As a milliner, James used plastic�a relatively new material�to shape hats. Relocating to New York in 1928, James excelled by creating wearable but heavily layered gowns (this 1957 satin �Tree� dress, on display, weighs 13 pounds) with innovative techniques, including heat-set plastic used as a boning material.
For the first time, the museum utilized a CT scanner to explore objects in its collection. Borrowing the technology from the Field Museum (which used it to investigate mummies), the museum scanned four of James�s gowns, including the �Tree� dress. Scans showed remnants of the making process, including pins left inside.
For the exhibit, curator Tim Long produced elaborate reproductions that museumgoers can touch. To re-create the flurry of undergarments, Long climbed inside the dresses and inspected their pattern pieces, which, in the case of this �Tree� dress underskirt, number nearly 100.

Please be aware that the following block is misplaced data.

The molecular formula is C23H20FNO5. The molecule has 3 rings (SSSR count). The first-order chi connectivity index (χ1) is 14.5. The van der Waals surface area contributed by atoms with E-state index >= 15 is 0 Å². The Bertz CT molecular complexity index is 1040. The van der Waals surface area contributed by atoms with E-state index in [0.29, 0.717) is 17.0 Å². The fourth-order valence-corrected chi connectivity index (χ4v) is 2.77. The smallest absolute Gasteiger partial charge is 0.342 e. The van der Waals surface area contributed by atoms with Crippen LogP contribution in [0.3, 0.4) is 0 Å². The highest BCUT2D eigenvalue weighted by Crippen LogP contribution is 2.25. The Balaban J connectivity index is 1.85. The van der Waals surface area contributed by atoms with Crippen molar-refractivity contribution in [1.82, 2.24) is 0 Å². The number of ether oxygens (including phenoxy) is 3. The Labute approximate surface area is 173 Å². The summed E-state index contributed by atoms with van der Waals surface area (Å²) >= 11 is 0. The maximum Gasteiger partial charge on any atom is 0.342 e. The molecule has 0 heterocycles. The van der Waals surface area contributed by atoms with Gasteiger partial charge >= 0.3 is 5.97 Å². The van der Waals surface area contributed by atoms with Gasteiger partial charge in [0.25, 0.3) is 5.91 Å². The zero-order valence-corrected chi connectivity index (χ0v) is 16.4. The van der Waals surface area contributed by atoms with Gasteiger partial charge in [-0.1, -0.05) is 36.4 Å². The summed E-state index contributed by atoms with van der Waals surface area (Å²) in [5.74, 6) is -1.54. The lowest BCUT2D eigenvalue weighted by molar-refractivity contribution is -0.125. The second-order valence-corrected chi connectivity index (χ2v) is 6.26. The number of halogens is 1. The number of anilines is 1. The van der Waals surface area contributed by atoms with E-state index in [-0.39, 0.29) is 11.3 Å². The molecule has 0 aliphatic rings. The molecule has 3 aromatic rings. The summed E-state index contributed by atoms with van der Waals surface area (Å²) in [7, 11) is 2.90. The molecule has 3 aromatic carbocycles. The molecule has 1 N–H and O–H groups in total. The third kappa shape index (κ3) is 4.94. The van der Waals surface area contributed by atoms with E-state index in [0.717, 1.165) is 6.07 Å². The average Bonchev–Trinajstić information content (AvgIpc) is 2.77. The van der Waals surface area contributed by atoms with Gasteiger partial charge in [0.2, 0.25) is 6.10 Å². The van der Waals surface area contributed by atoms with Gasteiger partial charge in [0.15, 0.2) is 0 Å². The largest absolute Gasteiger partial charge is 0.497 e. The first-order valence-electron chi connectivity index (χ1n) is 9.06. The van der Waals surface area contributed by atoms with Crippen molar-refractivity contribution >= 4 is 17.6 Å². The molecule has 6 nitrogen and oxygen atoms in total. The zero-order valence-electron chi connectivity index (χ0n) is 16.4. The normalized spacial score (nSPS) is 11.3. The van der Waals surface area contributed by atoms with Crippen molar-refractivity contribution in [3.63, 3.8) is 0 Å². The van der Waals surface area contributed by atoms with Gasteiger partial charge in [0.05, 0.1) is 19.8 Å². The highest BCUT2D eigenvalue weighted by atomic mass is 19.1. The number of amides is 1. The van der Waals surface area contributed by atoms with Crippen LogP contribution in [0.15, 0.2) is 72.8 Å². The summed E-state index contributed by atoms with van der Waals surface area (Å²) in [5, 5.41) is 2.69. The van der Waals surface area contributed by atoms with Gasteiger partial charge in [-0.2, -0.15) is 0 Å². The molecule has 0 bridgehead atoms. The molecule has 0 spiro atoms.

Around 1925, Charles James—a feisty young man—was sent from England to his mother’s birthplace, Chicago. His parents lined up a job with energy magnate Samuel Insull, but wild child James decided to open a hat store at 1209 North State Street. This began James’s relationship with Chicago. The museum would come to own 18 pieces by James, who became widely influential in women’s fashion. “The exhibit breaks down his design method to understand why he’s unique and still relevant today,” says John Russick, the Chicago History Museum’s director of curatorial affairs.
“Charles James: Genius Deconstructed” runs through April 15 at Chicago History Museum.